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Some Champions of Black History Have Overcome Barriers Beyond Race

By Edna Kane-Williams, AARP Vice President, Multicultural Markets and Engagement

Some Champions of Black History Have Overcome Barriers Beyond Race

By Edna Kane-Williams, AARP Vice President, Multicultural Markets and Engagement

 

Darryl Murphy was just a college freshman in 1985 when he met Dr. Odell Hobbs, his choral instructor at Virginia Union University (VUU). As per his upbringing, Murphy reached out to shake the hand of his new professor and was taken-aback at what he felt.

Seeing the surprised reaction of the young man, Hobbs just chuckled. Having been born with only nubs as fingers, except a thumb on his left hand and a forefinger and thumb on the right, the gifted pianist had grown used to surprised looks and even suffered painful teasing in his youth.

Despite what some would perceive as a handicap, the now late Dr. Hobbs – a Clarkton, N.C. native who passed away in 2008 - excelled against all odds. Born with only three full fingers, he started playing the piano in his home church at the age of 3 and went on to earn a music degree from Howard University in 1960 and then a doctorate from the University of Western Colorado.

Because of his hands, Howard music professors initially questioned his ability to succeed in the rigorous music program.

“When they asked if I had any handicaps, I said no because I never thought of myself as being handicapped because I could do anything I wanted to except wear a glove,” Hobbs said in an exclusive interview videotaped by Richmond, Va. Black history buff John Bynum.

As a test, Hobbs said Howard gave him a probationary period in which to accomplish certain assignments.  “I accomplished most of the objectives in a month that had been set for a year,” he said in the video in which he demonstrated his ability to play even classical music with his three fingers and the sides of his hands.

Dr. Hobbs went on to teach music at mostly historically Black colleges and universities, starting at VUU in 1966, where he helped to found the music department and establish a music major. Later in his career, a student choir under his direction at Langston University was selected to represent Oklahoma at the World’s Fair in New York City.

Given the historic struggles of Black people from slavery to Jim Crow to the civil rights movement and even current racial struggles, the progress of African-Americans in general is indeed to be celebrated. But, Hobbs is among champions who used his own barrier-breaking experiences to push others to accomplish their goals – against all odds.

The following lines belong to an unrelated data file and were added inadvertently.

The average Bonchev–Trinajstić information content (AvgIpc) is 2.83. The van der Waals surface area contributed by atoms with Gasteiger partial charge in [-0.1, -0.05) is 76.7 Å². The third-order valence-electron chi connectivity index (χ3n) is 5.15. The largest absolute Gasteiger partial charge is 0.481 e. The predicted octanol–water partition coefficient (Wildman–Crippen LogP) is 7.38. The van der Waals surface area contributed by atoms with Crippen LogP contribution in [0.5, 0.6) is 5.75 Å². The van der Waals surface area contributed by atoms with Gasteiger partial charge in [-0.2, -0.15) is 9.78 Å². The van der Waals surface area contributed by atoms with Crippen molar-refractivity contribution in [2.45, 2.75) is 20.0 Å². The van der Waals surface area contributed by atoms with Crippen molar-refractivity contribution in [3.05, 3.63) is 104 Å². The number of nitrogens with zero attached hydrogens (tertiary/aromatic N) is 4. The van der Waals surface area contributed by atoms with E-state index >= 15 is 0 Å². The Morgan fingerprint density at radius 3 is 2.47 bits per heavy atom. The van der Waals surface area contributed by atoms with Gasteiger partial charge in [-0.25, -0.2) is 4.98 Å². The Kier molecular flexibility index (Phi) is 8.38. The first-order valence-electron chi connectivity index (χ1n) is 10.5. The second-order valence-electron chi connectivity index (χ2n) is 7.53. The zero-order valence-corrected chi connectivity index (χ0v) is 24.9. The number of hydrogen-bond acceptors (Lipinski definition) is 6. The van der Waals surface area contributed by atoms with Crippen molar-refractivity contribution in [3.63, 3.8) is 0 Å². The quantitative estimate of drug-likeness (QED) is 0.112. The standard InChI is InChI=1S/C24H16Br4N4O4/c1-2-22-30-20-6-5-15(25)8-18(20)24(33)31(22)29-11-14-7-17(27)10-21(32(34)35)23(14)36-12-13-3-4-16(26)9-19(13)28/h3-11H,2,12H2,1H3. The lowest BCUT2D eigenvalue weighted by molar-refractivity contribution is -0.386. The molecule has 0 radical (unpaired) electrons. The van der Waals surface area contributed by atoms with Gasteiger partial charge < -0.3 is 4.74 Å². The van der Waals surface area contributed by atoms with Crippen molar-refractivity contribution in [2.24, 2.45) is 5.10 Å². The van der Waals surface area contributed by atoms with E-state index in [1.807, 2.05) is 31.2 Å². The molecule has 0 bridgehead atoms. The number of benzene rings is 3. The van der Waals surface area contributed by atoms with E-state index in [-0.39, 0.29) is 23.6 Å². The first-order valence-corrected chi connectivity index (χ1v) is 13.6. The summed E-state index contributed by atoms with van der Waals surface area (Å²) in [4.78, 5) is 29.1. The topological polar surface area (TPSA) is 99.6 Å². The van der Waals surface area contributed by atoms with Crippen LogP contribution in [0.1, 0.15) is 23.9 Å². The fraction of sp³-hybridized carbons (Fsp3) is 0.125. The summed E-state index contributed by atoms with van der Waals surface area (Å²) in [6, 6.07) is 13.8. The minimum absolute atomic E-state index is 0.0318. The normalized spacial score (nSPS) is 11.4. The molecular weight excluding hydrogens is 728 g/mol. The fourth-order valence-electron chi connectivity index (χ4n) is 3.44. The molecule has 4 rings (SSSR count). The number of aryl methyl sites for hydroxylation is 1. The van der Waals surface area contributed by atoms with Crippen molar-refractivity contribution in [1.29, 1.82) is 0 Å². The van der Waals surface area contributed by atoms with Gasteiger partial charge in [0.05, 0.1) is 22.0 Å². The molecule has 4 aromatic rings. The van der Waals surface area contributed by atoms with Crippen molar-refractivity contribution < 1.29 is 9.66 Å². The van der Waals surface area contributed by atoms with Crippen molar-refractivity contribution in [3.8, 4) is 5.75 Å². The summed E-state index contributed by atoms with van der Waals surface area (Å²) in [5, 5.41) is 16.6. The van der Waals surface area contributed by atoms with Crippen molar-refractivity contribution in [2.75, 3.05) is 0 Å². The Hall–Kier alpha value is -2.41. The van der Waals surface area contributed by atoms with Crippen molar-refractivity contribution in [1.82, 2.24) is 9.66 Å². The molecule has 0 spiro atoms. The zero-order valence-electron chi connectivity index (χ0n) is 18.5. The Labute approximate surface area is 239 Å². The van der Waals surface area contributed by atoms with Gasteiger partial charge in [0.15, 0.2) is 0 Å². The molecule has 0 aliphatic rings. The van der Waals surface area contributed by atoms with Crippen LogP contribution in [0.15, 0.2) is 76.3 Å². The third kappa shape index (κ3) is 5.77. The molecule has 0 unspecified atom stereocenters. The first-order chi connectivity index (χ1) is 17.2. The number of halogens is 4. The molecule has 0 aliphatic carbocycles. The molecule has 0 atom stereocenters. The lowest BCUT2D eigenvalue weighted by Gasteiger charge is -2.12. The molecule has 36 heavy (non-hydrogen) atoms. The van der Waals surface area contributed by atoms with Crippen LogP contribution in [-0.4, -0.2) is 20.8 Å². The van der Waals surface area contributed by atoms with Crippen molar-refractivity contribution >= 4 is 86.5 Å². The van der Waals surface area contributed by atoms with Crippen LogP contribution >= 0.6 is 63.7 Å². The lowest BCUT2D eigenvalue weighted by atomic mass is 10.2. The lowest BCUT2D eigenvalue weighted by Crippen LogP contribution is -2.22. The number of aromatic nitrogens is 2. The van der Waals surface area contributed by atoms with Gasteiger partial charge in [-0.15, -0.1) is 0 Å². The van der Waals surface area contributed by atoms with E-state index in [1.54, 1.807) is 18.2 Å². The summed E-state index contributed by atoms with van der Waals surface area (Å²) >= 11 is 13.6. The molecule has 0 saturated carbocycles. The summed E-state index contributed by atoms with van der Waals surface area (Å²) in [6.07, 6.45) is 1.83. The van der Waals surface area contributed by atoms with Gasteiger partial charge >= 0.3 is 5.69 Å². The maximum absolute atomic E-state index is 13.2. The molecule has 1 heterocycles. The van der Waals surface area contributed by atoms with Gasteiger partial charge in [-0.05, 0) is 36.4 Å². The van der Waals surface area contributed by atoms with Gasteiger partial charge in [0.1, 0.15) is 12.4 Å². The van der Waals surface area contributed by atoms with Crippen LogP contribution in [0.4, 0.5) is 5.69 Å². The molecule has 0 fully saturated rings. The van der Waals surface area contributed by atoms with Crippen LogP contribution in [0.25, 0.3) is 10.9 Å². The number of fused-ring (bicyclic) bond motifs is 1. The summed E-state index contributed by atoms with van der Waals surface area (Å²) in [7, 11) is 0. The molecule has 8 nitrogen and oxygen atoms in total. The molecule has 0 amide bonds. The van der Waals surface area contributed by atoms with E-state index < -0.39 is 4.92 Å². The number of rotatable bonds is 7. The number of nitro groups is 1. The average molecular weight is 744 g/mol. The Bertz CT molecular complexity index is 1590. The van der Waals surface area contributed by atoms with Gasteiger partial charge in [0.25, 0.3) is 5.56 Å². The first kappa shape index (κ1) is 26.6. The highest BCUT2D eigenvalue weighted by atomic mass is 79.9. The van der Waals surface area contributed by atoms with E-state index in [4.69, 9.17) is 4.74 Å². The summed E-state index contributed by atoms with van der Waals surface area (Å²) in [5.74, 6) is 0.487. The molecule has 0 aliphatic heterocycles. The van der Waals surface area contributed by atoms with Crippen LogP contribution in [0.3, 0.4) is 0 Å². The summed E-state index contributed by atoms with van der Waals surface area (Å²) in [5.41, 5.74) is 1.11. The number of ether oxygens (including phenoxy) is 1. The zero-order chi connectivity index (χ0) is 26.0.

As an accomplished pianist and chorale director, Hobbs impacted the lives of his students far beyond music, recalls Murphy, the former student who was surprised by his hands. Now a history researcher, curator and president of the Beaufort, N.C. Branch of the NAACP, Murphy continued to be mentored by Hobbs well into his professional adult life. In May 2008, he served as a pall bearer at Hobb’s funeral.

“Dr. Hobbs was a master teacher. Who I am today as a professional Black man is because of Dr. Hobbs,” he said in a Black History Month 2014 interview. He recalled how Hobbs taught the choir to sing Negro spirituals with passion and understanding by teaching the singers the historic struggles and events behind the songs. In doing so, “he actually became my history professor.”

Odell Hobbs is not a household name. But there are many other well-known and little-known champions who also overcame hurdles – beyond race - in order to forge American progress. Here are just a few examples:

  • Iconic vocalist and pianist Stevie Wonder, who became blind shortly after birth, is not only considered one of the greatest musicians of the 21st century, but was named a United Nation’s Messenger of Peace in 2009. He has used his fame to help win a national holiday for Dr. Martin Luther King, Jr., to fight against apartheid in South Africa, and against world hunger.
  • Ever Lee Hairston, known to describe herself as “Black, blind and successful” travels throughout the U. S. and abroad lobbying for the blind. Having picked cotton, attended segregated schools and worked in the civil rights movement alongside Dr. Martin Luther King Jr., she became blind in her late 20s, but gained her confidence through education. Among other leadership activities, she has served as coordinator for the New Jersey Commission for the Blind LEAD (Leadership, Education, Advocacy, Determination) Program, which mentors blind and visually impaired teens.
  • Harriet Tubman, among the most famous heroines in history, suffered from fainting spells and dizziness attributed to a head wound from a master when she was just a teenager; yet she led hundreds of slaves to freedom.

Hobbs, who pushed students to soar above hurdles beyond race, is among this list. Recalls Murphy, “Dr. Hobbs did not accept excuses. And if you did not give him A or B work, you didn’t pass. It was either an A, B or F…Because he had that handicap, he would not accept any excuses.”

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